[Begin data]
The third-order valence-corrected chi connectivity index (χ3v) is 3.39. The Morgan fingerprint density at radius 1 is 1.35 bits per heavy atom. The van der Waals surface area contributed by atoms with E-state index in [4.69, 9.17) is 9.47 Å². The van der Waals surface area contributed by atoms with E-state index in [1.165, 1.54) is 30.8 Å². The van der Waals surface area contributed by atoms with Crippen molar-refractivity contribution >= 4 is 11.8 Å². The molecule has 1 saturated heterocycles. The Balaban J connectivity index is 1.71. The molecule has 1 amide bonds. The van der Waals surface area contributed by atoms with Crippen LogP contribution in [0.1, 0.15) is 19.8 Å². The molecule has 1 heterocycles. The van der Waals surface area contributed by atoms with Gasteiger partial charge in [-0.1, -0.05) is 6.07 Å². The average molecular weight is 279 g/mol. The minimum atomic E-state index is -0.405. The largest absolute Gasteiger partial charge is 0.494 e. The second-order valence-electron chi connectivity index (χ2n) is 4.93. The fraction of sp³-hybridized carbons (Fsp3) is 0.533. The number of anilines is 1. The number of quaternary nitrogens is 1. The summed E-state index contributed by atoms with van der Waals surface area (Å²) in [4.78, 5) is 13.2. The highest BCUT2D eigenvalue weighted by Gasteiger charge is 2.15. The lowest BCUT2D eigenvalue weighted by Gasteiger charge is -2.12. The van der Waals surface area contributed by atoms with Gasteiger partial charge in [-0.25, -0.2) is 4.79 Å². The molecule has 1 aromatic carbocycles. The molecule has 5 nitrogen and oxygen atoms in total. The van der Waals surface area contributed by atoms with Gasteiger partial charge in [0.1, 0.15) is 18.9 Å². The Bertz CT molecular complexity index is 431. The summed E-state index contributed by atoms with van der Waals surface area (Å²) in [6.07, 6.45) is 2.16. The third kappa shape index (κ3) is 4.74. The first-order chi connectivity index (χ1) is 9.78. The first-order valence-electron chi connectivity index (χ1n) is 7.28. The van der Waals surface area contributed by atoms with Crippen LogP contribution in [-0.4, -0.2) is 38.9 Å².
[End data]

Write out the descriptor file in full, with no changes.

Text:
The third-order valence-corrected chi connectivity index (χ3v) is 3.39. The Morgan fingerprint density at radius 1 is 1.35 bits per heavy atom. The van der Waals surface area contributed by atoms with E-state index in [4.69, 9.17) is 9.47 Å². The van der Waals surface area contributed by atoms with E-state index in [1.165, 1.54) is 30.8 Å². The van der Waals surface area contributed by atoms with Crippen molar-refractivity contribution >= 4 is 11.8 Å². The molecule has 1 saturated heterocycles. The Balaban J connectivity index is 1.71. The molecule has 1 amide bonds. The van der Waals surface area contributed by atoms with Crippen LogP contribution in [0.1, 0.15) is 19.8 Å². The molecule has 1 heterocycles. The van der Waals surface area contributed by atoms with Gasteiger partial charge in [-0.1, -0.05) is 6.07 Å². The average molecular weight is 279 g/mol. The minimum atomic E-state index is -0.405. The largest absolute Gasteiger partial charge is 0.494 e. The second-order valence-electron chi connectivity index (χ2n) is 4.93. The fraction of sp³-hybridized carbons (Fsp3) is 0.533. The number of anilines is 1. The number of quaternary nitrogens is 1. The summed E-state index contributed by atoms with van der Waals surface area (Å²) in [4.78, 5) is 13.2. The highest BCUT2D eigenvalue weighted by Gasteiger charge is 2.15. The lowest BCUT2D eigenvalue weighted by Gasteiger charge is -2.12. The van der Waals surface area contributed by atoms with Gasteiger partial charge in [-0.25, -0.2) is 4.79 Å². The molecule has 1 aromatic carbocycles. The molecule has 5 nitrogen and oxygen atoms in total. The van der Waals surface area contributed by atoms with Gasteiger partial charge in [0.1, 0.15) is 18.9 Å². The Bertz CT molecular complexity index is 431. The summed E-state index contributed by atoms with van der Waals surface area (Å²) in [6.07, 6.45) is 2.16. The third kappa shape index (κ3) is 4.74. The first-order chi connectivity index (χ1) is 9.78. The first-order valence-electron chi connectivity index (χ1n) is 7.28. The van der Waals surface area contributed by atoms with Crippen LogP contribution in [-0.4, -0.2) is 38.9 Å².